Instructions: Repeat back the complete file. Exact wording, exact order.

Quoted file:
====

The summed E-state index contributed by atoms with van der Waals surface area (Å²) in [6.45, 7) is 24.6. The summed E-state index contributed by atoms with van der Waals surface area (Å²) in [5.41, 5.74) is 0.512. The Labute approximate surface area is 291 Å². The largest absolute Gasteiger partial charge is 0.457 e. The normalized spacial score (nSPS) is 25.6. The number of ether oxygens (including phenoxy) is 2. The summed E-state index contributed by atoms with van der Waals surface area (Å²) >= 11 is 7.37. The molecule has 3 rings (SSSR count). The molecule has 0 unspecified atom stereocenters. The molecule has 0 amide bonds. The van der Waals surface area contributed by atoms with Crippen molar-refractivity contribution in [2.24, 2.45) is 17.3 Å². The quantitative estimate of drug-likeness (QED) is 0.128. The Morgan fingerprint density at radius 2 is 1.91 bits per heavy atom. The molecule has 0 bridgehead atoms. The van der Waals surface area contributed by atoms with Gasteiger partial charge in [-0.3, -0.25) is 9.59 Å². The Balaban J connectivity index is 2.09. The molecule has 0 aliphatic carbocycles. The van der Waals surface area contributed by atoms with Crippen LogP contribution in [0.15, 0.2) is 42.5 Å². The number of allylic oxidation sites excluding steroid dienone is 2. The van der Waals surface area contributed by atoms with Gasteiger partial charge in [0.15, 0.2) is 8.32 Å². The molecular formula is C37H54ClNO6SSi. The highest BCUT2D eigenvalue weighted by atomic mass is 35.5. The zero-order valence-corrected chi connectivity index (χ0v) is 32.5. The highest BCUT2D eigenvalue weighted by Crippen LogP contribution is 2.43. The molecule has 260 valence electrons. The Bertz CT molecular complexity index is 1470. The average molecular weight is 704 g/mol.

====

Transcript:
The summed E-state index contributed by atoms with van der Waals surface area (Å²) in [6.45, 7) is 24.6. The summed E-state index contributed by atoms with van der Waals surface area (Å²) in [5.41, 5.74) is 0.512. The Labute approximate surface area is 291 Å². The largest absolute Gasteiger partial charge is 0.457 e. The normalized spacial score (nSPS) is 25.6. The number of ether oxygens (including phenoxy) is 2. The summed E-state index contributed by atoms with van der Waals surface area (Å²) >= 11 is 7.37. The molecule has 3 rings (SSSR count). The molecule has 0 unspecified atom stereocenters. The molecule has 0 amide bonds. The van der Waals surface area contributed by atoms with Crippen molar-refractivity contribution in [2.24, 2.45) is 17.3 Å². The quantitative estimate of drug-likeness (QED) is 0.128. The Morgan fingerprint density at radius 2 is 1.91 bits per heavy atom. The molecule has 0 bridgehead atoms. The van der Waals surface area contributed by atoms with Gasteiger partial charge in [-0.3, -0.25) is 9.59 Å². The Balaban J connectivity index is 2.09. The molecule has 0 aliphatic carbocycles. The van der Waals surface area contributed by atoms with Crippen LogP contribution in [0.15, 0.2) is 42.5 Å². The number of allylic oxidation sites excluding steroid dienone is 2. The van der Waals surface area contributed by atoms with Gasteiger partial charge in [0.15, 0.2) is 8.32 Å². The molecular formula is C37H54ClNO6SSi. The highest BCUT2D eigenvalue weighted by atomic mass is 35.5. The zero-order valence-corrected chi connectivity index (χ0v) is 32.5. The highest BCUT2D eigenvalue weighted by Crippen LogP contribution is 2.43. The molecule has 260 valence electrons. The Bertz CT molecular complexity index is 1470. The average molecular weight is 704 g/mol.